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Moffat v. Gilmore

May 8, 1997

JAMES G. MOFFAT,

PETITIONER-APPELLANT,

v.

JERRY GILMORE,

RESPONDENT-APPELLEE.



Appeal from the United States District Court for the Northern District of Illinois, Eastern Division.

No. 95 C 1478 Paul E. Plunkett, Judge.

Before Posner, Chief Judge, and Cudahy and Diane P. Wood, Circuit Judges.

Cudahy, Circuit Judge.

Argued September 20, 1996

Decided May 8, 1997

The former principal of Chicago's Kelvin Park High School, James G. Moffat, was convicted in 1987 of eight counts of indecent liberties with a child and sixteen counts of official misconduct. The Illinois trial court sentenced Moffat to fifteen years in prison. Moffat now comes before this court seeking a writ of habeas corpus under 28 U.S.C. sec. 2254. The district court denied Moffat's petition. We affirm.

The Illinois trial judge communicated ex parte about Moffat's trial with the prosecution, or so Moffat alleges. We consider this claim in this opinion. Moffat also argues that the state failed to prove that the statute of limitations did not bar prosecution of Moffat's sex crimes. This latter question we decide in a companion order.

I. The allegedly ex parte communication

Bitterness marked Moffat's highly publicized trial in the Circuit Court of Cook County, Criminal Division. After its conclusion, Moffat submitted motions for a new trial and for arrest of judgment to the trial judge, Judge Francis Mahon, Sr. Moffat argued the ordinary fare of insufficient evidence, prosecutorial misconduct and the like, but with an unusual addition. Moffat argued that Judge Mahon himself was prejudiced against him.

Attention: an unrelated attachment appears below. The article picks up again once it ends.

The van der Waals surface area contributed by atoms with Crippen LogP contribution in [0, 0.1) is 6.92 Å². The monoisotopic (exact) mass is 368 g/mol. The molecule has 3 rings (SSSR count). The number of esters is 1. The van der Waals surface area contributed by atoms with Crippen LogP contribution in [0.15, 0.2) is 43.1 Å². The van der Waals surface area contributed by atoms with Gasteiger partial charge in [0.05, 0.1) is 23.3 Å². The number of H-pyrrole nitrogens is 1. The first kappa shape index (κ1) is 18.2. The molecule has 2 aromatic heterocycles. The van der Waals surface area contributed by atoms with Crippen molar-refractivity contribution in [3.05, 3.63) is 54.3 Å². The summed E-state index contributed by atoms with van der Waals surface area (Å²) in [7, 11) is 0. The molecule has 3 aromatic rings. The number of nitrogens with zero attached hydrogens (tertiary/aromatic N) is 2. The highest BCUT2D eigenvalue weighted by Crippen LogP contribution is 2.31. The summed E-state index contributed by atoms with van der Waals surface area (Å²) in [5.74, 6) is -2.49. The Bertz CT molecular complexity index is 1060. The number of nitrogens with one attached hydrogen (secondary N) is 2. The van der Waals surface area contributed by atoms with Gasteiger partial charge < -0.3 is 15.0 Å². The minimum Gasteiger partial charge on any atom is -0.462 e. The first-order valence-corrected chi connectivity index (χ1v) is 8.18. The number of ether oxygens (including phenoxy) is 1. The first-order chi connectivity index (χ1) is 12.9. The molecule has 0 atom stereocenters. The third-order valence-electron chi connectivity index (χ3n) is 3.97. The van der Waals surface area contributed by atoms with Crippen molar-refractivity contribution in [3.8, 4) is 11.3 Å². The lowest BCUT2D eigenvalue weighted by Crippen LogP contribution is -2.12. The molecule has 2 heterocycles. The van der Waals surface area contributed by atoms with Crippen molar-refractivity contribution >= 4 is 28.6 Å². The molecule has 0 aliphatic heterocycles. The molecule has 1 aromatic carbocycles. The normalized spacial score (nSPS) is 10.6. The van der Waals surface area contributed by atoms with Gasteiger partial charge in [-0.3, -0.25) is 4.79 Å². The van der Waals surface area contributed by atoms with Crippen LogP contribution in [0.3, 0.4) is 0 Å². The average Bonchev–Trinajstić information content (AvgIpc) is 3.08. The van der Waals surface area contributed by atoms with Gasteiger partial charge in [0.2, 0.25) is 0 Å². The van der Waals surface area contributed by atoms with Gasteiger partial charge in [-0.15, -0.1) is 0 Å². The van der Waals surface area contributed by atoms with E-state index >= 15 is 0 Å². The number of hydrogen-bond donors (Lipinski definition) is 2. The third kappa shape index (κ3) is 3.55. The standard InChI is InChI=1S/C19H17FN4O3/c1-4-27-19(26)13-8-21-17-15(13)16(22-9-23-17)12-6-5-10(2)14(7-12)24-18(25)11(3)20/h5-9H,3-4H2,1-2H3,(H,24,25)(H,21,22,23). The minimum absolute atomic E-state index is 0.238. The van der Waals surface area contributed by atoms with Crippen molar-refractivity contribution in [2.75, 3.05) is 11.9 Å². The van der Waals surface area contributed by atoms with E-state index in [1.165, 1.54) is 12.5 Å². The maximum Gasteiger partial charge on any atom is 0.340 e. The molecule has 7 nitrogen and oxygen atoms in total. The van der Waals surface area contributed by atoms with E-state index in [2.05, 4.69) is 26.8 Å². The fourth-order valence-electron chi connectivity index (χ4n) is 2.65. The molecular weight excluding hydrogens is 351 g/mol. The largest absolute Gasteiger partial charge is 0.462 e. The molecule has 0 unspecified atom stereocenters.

After the trial ended, Moffat claimed that he learned that Judge Mahon's son, Francis, Jr., was an assistant state's attorney -- and that the judge's son had appeared in the courtroom several times during the trial. Moffat (then and since) has expressed his objections under a variety of legal rubrics, but common to all has been the thesis that the son's presence in the courtroom intimated an unfairness to Moffat.

Judge Mahon was incensed. "[T]his is an insult to the Court," he responded from the bench. As Judge Mahon's rather irregular handling of Moffat's claims is the heart of this case, we quote the core of his retort:

My son was here a few times. He was assigned to another courtroom and because of the publicity and the interest in this case, he did come down here. He did talk to Mr. Farrell [the prosecutor]. I talked to him last night. He said he talked to Mr. O'Gara [Moffat's defense counsel] more than he talked to Mr. Farrell. Mr. O'Gara was his superior until last year when [Mr. O'Gara] left the State's Attorney's office. Farrell was his superior. So, he talked to both of them. There was nothing wrong with that, in my opinion. (Emphasis added.)

Moffat also noted that soon before his trial, the State's Attorney's Office transferred the son from the Trial Division to the Special Prosecutions Bureau. This was the same bureau that was trying Moffat. Judge Mahon understood Moffat, "at least by innuendo, to mean that because my son was transferred to another division that that is the reason I found Mr. Moffat guilty." Judge Mahon did not take kindly to this allegation either. "What an insult, what an insult to a judge," he said. The allegation had nothing to it. His son, he explained, had moved to Arson, "one of the lower Special ...


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